Today Sam Sifton ventures out to Bay Ridge to sample much-heralded neighborhood Middle-Eastern, Tanoreen: "Tanoreen is, at the end, a deeply individualistic restaurant. Ms. Bishara is a Brooklynite, though also a Palestinian raised in Israel, where her brother served in the Knesset. Her restaurant has a Lebanese name. She sprinkles basil over her lamb." He awards it the onespot, and finds that the best way to go at this family-run eatery is to focus on the apps:
It is smarter, perhaps, to order more from the appetizer lists — some small spinach or meat pies, for instance, and a plate of kibbe, the fried nuggets of ground lamb and spices that are meat’s answer to M&M’s, followed by some ridiculously flavorful stuffed grape leaves. Then share sparingly of the main courses, along with some simply sautéed spinach or kale.
But if you do order entrees: “The best of the entrees include lamb fette, traditionally a breakfast dish, here layered with toasted pita and yogurt, chickpeas and mountains of meat flavored with Ms. Bishara’s secret blend of Tanoreen spices (cinnamon, coriander, cumin, some nutmeg, dried ginger, rosebuds and pixie dust), with pilaf cut through with vermicelli. It would serve a platoon of Marines.” And in the end: “Is such cooking authentic? Yes, though no. It doesn’t matter and who cares. It’s mostly delicious. Authenticity, anyway, is almost always a lie.” [NYT]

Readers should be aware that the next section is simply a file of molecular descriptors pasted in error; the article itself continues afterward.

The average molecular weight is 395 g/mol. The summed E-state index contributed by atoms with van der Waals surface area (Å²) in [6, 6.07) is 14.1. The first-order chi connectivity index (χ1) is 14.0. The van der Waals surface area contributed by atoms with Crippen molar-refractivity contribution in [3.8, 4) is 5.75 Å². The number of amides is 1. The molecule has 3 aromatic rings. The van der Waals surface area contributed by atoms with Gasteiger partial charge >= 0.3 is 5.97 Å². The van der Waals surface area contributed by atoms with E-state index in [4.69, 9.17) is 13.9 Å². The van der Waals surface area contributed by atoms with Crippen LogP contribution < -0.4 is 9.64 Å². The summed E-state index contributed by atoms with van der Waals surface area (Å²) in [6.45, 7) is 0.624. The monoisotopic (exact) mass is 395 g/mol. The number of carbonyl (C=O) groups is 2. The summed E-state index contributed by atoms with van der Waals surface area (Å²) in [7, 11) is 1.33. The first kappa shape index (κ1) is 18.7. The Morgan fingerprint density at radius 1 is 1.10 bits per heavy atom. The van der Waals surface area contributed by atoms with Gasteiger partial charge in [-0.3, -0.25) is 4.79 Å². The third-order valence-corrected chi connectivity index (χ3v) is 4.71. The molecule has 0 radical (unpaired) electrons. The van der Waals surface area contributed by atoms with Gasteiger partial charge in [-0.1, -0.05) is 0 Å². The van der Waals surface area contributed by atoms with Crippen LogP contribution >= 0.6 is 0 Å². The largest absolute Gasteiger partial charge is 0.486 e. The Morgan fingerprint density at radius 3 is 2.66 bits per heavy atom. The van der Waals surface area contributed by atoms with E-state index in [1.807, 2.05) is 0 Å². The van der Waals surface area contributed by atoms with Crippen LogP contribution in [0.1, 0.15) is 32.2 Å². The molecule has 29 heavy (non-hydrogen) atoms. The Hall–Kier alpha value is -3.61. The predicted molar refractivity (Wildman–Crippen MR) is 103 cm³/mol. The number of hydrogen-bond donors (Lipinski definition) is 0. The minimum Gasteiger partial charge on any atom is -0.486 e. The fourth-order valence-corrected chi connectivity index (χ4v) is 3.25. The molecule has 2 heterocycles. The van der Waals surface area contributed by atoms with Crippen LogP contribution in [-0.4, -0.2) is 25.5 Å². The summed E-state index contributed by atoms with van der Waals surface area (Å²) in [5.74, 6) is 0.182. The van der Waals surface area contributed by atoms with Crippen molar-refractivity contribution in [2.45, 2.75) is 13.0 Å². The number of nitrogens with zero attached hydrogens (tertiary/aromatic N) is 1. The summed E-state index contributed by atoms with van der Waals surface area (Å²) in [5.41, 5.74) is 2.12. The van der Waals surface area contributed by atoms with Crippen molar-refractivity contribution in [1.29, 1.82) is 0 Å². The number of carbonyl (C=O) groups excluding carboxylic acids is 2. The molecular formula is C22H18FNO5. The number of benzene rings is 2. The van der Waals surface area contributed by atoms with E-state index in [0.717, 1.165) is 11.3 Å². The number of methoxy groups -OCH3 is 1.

Despite rendering the presentation of the crabcakes comical, Robert Sietsema seems very pleased with Choptank: "But then the crabcake ($24) hove into view, and we nearly burst into laughter; not because the crabcake was too small (indeed, it was 80 percent the size of Faidley's, which is still gigantic), but because of the seemingly random objects set around it on the plate. The thought that a line cook had so carefully arranged a teetering pile of four saltines, a single pickled yellow pepper, and a wedge of iceberg lettuce struck us as comical. Nevertheless, the generosity of the crabcake and its clean, fresh flavor were remarkable." [VV]
The Insatiable Gael Greene revisits Picholine and is mostly pleased: “I’m not expecting a swarm of hip young people. Banishing Pavarotti for Diane Krall on the sound system didn’t do much to lower the mean age here. It’s cheering enough not to need a flashlight to read the menu and talk without shouting. It’s not as sexy as Daniel or as vibrant as Le Bernardin, but it’s hardly an old folks’ spa. Affluent urbanites come here for celebrations, birthdays and anniversaries, and performers meet friends for supper after the concert. Once you start eating, you won’t care who’s sitting across the way. " [Insatiable Critic]
THE ELSEWHERE: $25 and Under files on Taiwanese pork bun haven, Baohaus on the LES, the Cuozz loves the fried chicken at West Village newcomer, Choptank, Sarah DiGregorio reports on the Guggenheim's The Wright, Jay Cheshes revisits Tabla for TONY and awards it four stars, Tables for Two is a fan of the decadent menu at Maialino, and Metromix reviews K-town eatery, Haru Hana.